I have a confession to make. I am not a numbers guy. As an english major, math was not always my friend (sometimes it still picks on me). And I do remember dozing off a time or two in my sophomore macroeconomics course. Why do I mention this? Because I think many of you may feel the same way I did. Economics can’t be “spiritual” right?
I did not become a follower of Jesus until my junior year of high school (I share some of my story here). But it wasn’t until my later college years that I began to see Christianity more as a worldview that speaks to all of reality than just something I do on sunday morning.
As one of my heroes Chuck Colson once put it, “Christianity is not just about a personal relationship with Jesus Christ, it is a whole way of seeing life.”
When it comes to money and helping the poor, it is all to easy to keep God and economics separate. But as I was reminded again the other night while Dr. Jay Richards was on our Impact 360 Institute campus speaking on “How to End Poverty in Ten Tough Steps”, that is a big mistake.
God is the God of all reality. And if God is the author of two books–the book of Nature and the book of Scripture–then these two books ultimately won’t contradict one another. Knowledge is available to us by studying the world and the word (cf. Romans 1:19–20; 2 Timothy 2:15). This means that when we discover knowledge about the way that gravity works, what it was like to be a first century Jewish Christian, or how people, money, and markets relate to each other, then we need to leverage that to live well and love our neighbor.
As I sat and listened to Jay Richards talk about how to really do something about poverty, here were 3 big takeaways:
It’s great news that we no longer have to make the case that we need to do something about the poor–that is a given in this new generation. The Bible is clear on that point. God cares for the poor and so should we. Hopefully we have seen the last of empty slogans like “God helps those who help themselves.” Really? This sentiment is totally at odds with the Gospel. In the same breath however, I am not saying that responsibility and hard work are not critical–they are–but there is far more to ending poverty than working harder.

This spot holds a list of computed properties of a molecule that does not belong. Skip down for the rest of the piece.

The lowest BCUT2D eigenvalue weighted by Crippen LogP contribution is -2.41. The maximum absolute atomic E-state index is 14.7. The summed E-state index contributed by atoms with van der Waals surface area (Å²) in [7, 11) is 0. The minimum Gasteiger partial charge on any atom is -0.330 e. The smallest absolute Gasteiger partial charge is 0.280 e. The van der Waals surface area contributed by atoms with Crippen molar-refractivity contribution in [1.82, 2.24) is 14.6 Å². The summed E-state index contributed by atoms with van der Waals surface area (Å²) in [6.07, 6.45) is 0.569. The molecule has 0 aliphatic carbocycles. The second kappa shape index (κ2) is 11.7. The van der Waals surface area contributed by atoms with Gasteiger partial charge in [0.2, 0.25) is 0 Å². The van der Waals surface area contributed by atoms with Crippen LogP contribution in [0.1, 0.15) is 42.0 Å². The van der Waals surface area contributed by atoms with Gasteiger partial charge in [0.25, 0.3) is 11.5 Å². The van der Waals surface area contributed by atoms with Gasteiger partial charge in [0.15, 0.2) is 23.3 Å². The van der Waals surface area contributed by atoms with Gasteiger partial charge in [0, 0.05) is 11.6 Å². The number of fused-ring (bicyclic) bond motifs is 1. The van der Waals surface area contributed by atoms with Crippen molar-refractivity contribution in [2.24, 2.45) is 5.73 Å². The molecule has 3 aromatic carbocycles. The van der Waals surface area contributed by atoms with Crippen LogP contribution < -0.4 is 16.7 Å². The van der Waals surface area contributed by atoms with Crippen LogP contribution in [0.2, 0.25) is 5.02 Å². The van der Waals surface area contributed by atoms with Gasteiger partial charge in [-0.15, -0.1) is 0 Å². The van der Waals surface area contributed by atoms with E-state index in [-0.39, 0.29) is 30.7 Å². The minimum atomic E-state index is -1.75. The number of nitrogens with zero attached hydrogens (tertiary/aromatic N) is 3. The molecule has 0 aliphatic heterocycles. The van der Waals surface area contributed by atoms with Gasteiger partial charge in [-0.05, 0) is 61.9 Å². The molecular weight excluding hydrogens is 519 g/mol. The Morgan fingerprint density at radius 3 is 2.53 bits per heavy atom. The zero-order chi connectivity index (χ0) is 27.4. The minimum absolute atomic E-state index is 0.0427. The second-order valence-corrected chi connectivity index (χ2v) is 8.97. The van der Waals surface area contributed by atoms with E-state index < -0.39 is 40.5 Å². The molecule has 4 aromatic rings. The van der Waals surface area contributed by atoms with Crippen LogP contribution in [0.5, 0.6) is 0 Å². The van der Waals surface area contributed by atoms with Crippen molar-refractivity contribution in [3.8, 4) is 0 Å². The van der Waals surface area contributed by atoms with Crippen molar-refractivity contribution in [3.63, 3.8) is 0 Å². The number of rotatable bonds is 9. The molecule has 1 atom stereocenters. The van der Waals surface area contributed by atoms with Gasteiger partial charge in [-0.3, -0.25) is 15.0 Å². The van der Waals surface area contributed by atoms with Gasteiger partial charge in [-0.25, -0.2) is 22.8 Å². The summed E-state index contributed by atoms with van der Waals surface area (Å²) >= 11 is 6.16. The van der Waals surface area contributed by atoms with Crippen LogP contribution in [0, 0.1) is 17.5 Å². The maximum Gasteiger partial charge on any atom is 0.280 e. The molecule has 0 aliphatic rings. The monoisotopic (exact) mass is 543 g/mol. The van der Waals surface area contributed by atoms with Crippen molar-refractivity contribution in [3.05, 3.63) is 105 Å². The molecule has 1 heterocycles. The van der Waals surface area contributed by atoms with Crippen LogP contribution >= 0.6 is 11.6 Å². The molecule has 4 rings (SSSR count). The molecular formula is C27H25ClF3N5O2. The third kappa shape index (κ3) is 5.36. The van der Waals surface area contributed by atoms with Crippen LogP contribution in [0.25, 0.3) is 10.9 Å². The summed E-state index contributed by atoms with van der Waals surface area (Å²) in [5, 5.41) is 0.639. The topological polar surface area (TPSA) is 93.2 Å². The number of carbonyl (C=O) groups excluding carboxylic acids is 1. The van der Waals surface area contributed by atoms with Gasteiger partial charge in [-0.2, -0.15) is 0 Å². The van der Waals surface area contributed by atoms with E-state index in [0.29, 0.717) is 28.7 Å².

Sometimes our helping hurts. Richards makes this point by exposing “The Piety Myth” in his excellent book Money, Greed, and God. The essence of this myth focuses on our good intentions rather than on the unintended consequences of our actions. What makes this myth so easy to fall into is that as Christians we genuinely want to do good for the poor. And giving money makes us feel good. Unfortunately, it does not always do good. We have to be discerning and wise to leverage what will truly help people and not just help us feel better.
Another confession–I tend to be an idealist.
We all long for heaven someday.A time and place when everything is as it should be.
However no economic system–read that again–will usher in the Kingdom of God and bring everlasting peace on earth. Until Christ comes we pursue the best solution among limited systems to accomplish as much human flourishing as we can. When it comes to economics, no system has been as successful at creating wealth and lifting people and nations out of poverty as Free-Market principles / Capitalism. Is it perfect? No. Is it the best we have discovered so far? Yes. Richards calls this “The Nirvana Myth.” This myth occurs when you compare a particular economic system (e.g., Capitalism) with perfection rather than competitors. Sure there are vices in capitalism, but there are plenty of virtues too. And these virtues are actually helping millions of people around the globe escape poverty.
Three Big Ideas
1. CHRISTIANS (AND THE LARGER SOCIETY) WANT TO DO SOMETHING ABOUT POVERTY.
2. GOOD INTENTIONS DON’T ALWAYS LEAD TO GOOD OUTCOMES FOR THE POOR.
3. OUR IDEALISM NEEDS TO BE TEMPERED BY HAVING APPROPRIATE EXPECTATIONS OF WHAT IS POSSIBLE IN A BROKEN WORLD.
There are several more points that I would like to make, but I will let you just watch the video and read the book. The bottom line for us as Christians is we need to think as well as feel when we engage poverty. There are at least 10 necessary ingredients when it comes to ending poverty and we ought to do our part to help promote that fact fully recognizing this is a broken world, we are not perfect, and we all can get better at this.
Our next (FREE!) Live-Streaming event is on March 18th when Dr. Del Tackett will address – “Can a Society Flourish Apart from God’s Design?” Be sure to sign up for email updates and we will send you that information as it comes available. If you live near Atlanta, then come on down to the live event.